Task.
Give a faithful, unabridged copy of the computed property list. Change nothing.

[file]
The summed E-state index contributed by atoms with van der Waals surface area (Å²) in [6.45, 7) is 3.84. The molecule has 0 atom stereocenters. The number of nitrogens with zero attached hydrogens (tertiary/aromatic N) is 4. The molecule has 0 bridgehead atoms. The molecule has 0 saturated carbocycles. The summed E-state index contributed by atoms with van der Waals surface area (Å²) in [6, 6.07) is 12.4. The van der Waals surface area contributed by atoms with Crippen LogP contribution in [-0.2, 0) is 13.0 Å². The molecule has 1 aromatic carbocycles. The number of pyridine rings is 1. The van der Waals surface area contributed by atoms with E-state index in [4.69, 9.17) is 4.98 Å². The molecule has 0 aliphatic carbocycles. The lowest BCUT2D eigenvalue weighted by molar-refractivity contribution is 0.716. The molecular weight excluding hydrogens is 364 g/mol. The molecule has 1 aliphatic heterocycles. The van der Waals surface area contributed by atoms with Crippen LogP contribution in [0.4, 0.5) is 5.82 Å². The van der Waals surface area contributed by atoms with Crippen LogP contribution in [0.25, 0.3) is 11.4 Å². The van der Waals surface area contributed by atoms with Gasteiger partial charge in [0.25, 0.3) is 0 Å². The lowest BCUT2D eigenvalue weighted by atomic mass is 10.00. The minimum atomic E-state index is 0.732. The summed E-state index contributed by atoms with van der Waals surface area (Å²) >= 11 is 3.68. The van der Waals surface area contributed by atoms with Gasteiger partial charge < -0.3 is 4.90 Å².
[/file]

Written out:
The summed E-state index contributed by atoms with van der Waals surface area (Å²) in [6.45, 7) is 3.84. The molecule has 0 atom stereocenters. The number of nitrogens with zero attached hydrogens (tertiary/aromatic N) is 4. The molecule has 0 bridgehead atoms. The molecule has 0 saturated carbocycles. The summed E-state index contributed by atoms with van der Waals surface area (Å²) in [6, 6.07) is 12.4. The van der Waals surface area contributed by atoms with Crippen LogP contribution in [-0.2, 0) is 13.0 Å². The molecule has 1 aromatic carbocycles. The number of pyridine rings is 1. The van der Waals surface area contributed by atoms with E-state index in [4.69, 9.17) is 4.98 Å². The molecule has 0 aliphatic carbocycles. The lowest BCUT2D eigenvalue weighted by molar-refractivity contribution is 0.716. The molecular weight excluding hydrogens is 364 g/mol. The molecule has 1 aliphatic heterocycles. The van der Waals surface area contributed by atoms with Crippen LogP contribution in [0.4, 0.5) is 5.82 Å². The van der Waals surface area contributed by atoms with Crippen LogP contribution in [0.25, 0.3) is 11.4 Å². The van der Waals surface area contributed by atoms with Gasteiger partial charge in [0.25, 0.3) is 0 Å². The lowest BCUT2D eigenvalue weighted by atomic mass is 10.00. The minimum atomic E-state index is 0.732. The summed E-state index contributed by atoms with van der Waals surface area (Å²) >= 11 is 3.68. The van der Waals surface area contributed by atoms with Gasteiger partial charge < -0.3 is 4.90 Å².